What Is Axenfeld Syndrome?

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  • Written By: Mary McMahon
  • Edited By: Shereen Skola
  • Last Modified Date: 06 November 2018
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Axenfeld syndrome is a rare genetic condition associated with eye and facial abnormalities. Some patients also have abnormalities around the site of the umbilical cord, depending on the specifics of the gene. The variable presentation is a result of the fact that the mutations causing the condition can differ from patient to patient; people with this diagnosis share certain traits, but don’t experience uniform anomalies.

This condition is also called Axenfeld-Rieger syndrome or Hagedoom syndrome. The key feature is a distinctive ring around the cornea, and patients can also have other abnormalities in the front of the eye, like a slit pupil or weak muscles around the iris. Some patients may wear cosmetic lenses to address the distinctive appearance of the eye if they have concerns about attracting unwanted attention. Corrective lenses may also be required if the patient has trouble focusing.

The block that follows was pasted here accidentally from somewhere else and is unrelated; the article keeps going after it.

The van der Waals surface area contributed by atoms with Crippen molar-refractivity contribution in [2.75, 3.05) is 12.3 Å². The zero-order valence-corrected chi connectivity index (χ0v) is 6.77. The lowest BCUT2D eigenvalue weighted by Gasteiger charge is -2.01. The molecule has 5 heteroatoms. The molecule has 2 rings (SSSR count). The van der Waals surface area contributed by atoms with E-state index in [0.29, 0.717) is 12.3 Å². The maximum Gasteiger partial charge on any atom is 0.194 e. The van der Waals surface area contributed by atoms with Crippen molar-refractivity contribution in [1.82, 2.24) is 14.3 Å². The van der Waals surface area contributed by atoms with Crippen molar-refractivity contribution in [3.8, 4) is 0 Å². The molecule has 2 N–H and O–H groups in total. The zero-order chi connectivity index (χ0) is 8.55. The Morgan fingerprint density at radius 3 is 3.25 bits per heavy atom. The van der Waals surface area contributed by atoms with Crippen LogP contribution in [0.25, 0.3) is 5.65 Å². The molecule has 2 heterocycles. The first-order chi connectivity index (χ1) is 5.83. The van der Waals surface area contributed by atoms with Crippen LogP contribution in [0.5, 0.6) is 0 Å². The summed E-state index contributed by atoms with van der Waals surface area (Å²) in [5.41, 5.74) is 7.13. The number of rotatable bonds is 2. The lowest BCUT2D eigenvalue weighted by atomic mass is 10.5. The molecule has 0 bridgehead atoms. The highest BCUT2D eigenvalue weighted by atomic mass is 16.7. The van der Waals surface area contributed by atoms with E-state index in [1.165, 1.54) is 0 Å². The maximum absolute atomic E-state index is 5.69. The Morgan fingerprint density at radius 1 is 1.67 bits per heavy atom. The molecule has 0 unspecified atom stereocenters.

Some patients also have skeletal anomalies, particularly in the face and around the teeth. Some have larger or smaller jaws, problems with tooth spacing, and other dental issues. These may become more apparent as the patient grows and the bones of the face have time to mature. Surgical treatment for patients with Axenfeld syndrome is available for both cosmetic and medical concerns like difficulty eating because of poor jaw alignment or unwanted attention caused by an unusual jawline or facial appearance. A doctor may recommend waiting to determine the severity of these skeletal abnormalities.


Patients with Axenfeld syndrome are at particular risk of glaucoma, which can onset at an unusually young age. Monitoring the pressure inside the eye can help identify early warning signs. Medications are available to manage intraocular pressure and in some cases surgery may be indicated to address problems with fluid drainage from the eye. Vigilance helps prevent permanent vision damage caused by glaucoma.

Genetically, this is a dominant trait; a patient must only inherit one copy of the involved gene to express it. If one parent has Axenfeld syndrome, there is a 50% likelihood that a child will have it, because the parent may or may not pass on the gene. People with two copies will pass the condition on to their children, but this is relatively rare, given the overall very low incidence of the genetic condition to begin with. Parents with concerns about Axenfeld syndrome in their family can talk to a genetic counselor about the risks and their options.



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